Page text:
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Celebrity Divorce Quotes | Johnsen Wikander P.C. West Michigan Divorce Attorneys

Celebrity Divorce Quotes

Celebrities are just people too. However, they are people whose dirty laundry is hung out to dry in the middle of the public arena for the whole world to see. When celebrities go through divorce proceedings, they make statements and give interviews that have been known to produce funny, sad, and even touching quotes that may connect with many West Michigan divorcing spouses.

Here are a few.

1. Anna Farris

“Life is too short to be in relationships where you feel this isn’t fully right or somebody doesn’t have your back, or somebody doesn’t fully value you. Don’t be afraid to feel your independence if things aren’t right.”

Recently, divorce rates began to stabilize and drop because of the new approach Millennials are taking. Instead of seeing marriage as strictly based on emotional attraction, Millennials are tying the knot to help each other achieve their individual and common goals, make better use of their pooled resources and help protect each other from unforeseen circumstances.

In other words, they’ve got each other’s backs.

2. Reese Witherspoon

In a 2008 interview with Parade, Witherspoon said, “There are things in my life that are hard to reconcile, like divorce. Sometimes it is very difficult to make sense of how it could possibly happen. Laying blame is so easy. I don’t have time for hate or negativity in my life. There’s no room for it. When you make wrong choices, you have to take responsibility for them: ‘What part of this do I own?’”

There are always two sides to a story. It’s very easy to point fingers and assign blame but in the end, no one can move forward until anger is replaced by cooperation and an agreement is reached. That’s why Collaborative Divorce has become a popular option for many couples; the mutually beneficial outcome helps couples maintain a good relationship which makes responsibilities such as co-parenting better for their children.

In other words, Collaborative Divorce helps couples set aside the blame and negativity and work on being the best parents possible.

3. Jessica Simpson

“It was like a death in the family: You go through the mourning stage, then the rebellion, and then all of a sudden you have to find life by yourself,” she told Glamour in August 2009. “Once you do that, you feel complete—and that’s the only time you can truly fall in love again and give yourself over completely to another person.”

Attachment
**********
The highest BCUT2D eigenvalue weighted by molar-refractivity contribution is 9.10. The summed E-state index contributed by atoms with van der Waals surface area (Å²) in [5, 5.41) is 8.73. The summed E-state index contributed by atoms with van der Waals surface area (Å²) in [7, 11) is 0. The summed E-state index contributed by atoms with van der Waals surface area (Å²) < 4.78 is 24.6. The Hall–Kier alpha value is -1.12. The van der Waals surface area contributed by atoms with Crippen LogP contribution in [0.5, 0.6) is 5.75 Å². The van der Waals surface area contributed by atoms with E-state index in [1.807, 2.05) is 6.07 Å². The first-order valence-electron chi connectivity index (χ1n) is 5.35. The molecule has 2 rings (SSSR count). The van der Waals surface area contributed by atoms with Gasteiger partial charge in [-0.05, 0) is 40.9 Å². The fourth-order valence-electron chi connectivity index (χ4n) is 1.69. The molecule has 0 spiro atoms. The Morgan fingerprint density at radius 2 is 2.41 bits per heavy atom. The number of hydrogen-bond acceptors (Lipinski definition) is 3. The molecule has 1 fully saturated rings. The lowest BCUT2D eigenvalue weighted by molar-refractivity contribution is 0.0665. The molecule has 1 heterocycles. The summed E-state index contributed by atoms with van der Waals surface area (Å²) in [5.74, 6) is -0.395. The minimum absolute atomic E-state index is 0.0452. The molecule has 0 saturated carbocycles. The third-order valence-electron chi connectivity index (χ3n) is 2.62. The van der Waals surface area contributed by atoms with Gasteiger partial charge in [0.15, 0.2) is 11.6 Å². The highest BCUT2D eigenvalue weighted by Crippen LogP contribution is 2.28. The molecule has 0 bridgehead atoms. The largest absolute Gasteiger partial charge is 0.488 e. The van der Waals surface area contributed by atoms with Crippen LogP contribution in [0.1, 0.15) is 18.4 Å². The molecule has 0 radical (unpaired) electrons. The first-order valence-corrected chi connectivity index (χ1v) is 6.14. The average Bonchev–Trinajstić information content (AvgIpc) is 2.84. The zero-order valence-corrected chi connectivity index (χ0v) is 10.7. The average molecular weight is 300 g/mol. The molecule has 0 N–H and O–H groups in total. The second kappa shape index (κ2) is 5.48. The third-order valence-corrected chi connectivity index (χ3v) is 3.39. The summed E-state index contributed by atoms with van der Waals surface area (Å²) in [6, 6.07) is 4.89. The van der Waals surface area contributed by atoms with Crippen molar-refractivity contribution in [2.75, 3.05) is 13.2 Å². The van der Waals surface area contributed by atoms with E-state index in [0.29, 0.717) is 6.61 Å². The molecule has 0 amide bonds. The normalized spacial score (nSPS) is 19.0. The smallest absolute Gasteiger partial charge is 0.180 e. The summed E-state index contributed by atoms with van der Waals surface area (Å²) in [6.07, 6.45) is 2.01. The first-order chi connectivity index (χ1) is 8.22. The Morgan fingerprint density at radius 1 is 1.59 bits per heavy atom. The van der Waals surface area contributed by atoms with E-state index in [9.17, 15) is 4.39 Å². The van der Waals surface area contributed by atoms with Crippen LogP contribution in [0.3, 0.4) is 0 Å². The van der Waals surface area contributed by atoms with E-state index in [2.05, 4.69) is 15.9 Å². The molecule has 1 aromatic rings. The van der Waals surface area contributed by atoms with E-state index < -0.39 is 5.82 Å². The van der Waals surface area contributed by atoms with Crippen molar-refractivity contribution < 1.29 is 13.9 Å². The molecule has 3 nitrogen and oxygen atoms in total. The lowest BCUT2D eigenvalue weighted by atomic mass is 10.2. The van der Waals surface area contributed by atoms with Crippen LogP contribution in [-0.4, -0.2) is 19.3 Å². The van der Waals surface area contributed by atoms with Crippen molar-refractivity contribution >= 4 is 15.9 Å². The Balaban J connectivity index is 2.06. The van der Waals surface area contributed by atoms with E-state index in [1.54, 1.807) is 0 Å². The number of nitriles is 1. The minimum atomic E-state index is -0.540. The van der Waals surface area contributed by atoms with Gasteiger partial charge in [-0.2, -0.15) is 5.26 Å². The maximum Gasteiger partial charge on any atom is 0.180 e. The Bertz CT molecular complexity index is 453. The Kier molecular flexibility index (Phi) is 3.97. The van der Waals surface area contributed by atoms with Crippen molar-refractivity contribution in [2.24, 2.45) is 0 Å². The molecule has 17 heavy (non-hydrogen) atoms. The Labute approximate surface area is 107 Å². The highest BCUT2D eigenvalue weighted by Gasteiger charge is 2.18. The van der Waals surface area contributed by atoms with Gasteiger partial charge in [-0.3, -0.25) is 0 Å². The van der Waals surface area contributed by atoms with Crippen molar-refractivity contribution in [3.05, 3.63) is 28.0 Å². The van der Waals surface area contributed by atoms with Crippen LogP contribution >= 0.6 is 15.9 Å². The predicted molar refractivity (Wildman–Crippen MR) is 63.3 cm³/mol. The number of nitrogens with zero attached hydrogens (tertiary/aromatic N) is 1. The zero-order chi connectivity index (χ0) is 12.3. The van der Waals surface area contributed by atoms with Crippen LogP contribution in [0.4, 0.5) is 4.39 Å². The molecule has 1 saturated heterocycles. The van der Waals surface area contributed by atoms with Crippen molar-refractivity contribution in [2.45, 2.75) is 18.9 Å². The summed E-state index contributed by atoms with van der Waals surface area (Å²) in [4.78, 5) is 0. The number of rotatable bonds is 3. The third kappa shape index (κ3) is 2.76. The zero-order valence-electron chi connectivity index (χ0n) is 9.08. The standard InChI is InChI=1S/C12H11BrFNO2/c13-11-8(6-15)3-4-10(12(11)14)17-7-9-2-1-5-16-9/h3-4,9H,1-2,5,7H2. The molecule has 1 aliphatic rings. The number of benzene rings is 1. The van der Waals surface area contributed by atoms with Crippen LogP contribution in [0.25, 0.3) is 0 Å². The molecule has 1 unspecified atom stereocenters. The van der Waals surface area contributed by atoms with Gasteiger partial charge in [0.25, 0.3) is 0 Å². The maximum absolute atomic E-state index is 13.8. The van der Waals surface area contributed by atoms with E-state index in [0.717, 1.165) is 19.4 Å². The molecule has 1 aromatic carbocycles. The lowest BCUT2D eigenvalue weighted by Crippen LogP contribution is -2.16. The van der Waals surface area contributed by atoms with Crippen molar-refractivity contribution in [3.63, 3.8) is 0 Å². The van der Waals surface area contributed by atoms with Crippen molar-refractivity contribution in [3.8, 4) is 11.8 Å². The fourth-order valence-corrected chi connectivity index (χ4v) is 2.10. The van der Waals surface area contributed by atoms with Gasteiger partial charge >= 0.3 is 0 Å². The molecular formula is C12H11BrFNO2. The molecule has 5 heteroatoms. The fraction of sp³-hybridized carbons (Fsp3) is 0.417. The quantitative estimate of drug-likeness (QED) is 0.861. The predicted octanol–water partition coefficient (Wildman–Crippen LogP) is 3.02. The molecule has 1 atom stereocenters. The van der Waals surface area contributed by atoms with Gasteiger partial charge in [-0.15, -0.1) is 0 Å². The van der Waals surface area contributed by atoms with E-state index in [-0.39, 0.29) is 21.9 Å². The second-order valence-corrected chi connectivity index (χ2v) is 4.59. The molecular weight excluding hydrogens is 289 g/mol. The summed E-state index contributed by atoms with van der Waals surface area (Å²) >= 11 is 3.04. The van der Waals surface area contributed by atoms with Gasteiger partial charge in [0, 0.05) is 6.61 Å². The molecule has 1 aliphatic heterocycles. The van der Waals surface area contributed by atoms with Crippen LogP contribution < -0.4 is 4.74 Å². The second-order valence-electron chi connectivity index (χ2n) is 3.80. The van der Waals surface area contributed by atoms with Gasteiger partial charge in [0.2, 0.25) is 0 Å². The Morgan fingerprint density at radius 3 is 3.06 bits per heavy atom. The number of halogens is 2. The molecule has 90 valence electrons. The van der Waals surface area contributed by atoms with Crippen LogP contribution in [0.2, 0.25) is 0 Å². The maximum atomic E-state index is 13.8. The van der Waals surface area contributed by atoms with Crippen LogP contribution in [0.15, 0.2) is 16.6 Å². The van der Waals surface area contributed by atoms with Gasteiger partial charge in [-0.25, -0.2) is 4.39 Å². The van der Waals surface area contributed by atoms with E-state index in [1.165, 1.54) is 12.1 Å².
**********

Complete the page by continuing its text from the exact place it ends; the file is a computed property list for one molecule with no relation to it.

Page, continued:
Wise words from Ms. Simpson regarding divorce and death. So many people have compared the two, saying divorce is even harder to handle than the loss of a loved one. The 5 stages of grief also follow divorce, which means the same outcome is inevitable for most people and with acceptance, the healing process can begin.

4. Jennifer Lopez

“There’s no pain or failure like going through a divorce.”

Sometimes it’s nice to know that celebrities, even those as well-known as Jennifer Lopez, have the same fears and doubts, and feel the same pain, that the rest of us do.

If you are facing divorce, please consult with a qualified divorce lawyer before making any decisions. Contact the experienced Grand Rapids divorce attorneys at Johnsen Wikander and let us help you through your most difficult time.

Being Supportive when Friends Divorce | Johnsen Wikander P.C. West Michigan Divorce Attorneys

Being Supportive when Friends Divorce

Married couples are not the only people affected by divorce. Many people have friends or family members who have been through the process as well, and when divorce happens to close friends or relatives it can also cause turmoil for the people close to the couple involved.

People want to be helpful when those around them are hurting or frightened. However, being supportive does not necessarily mean getting overly involved another person’s divorce. There are plenty of problems that arise when someone gives advice, chooses sides or tries to intervene.

Although they may have the best intentions, the advice provided by friends of separating spouses may not be relevant or helpful to the divorcing couple’s situation. No two divorce cases are exactly the same; the same decisions and arrangements very well will not apply to both.

It is also hard for people to remain neutral, no matter how much they try. When friends choose sides, whether it’s because they feel more loyalty toward one spouse over the other or because they perceive some emotional or personal gain from the relationship, feelings can be hurt and may lead to resentment, making an already difficult situation worse.

Friends close to the divorcing couple may trade information back and forth as well. In the search for details or information, rumors often start. This is even more of a problem in the Information Age, when every detail of most people’s lives often end up on Facebook, Instagram or Twitter.

Rumors are problematic enough, but misrepresented information can have a detrimental effect on the situation, especially if it plants the idea in someone’s head that one of the spouses has been acting badly, by hiding money or carrying on an affair.

Unfounded concerns, that lead to rumors, can have an unexpected effect on the divorce case. In litigated or very adversarial cases, a rumor about hidden money or an affair may encourage one spouse to delay the proceedings, often creating additional expense for both parties. Very often, the more litigious a divorce cases, the higher the attorney fee bill.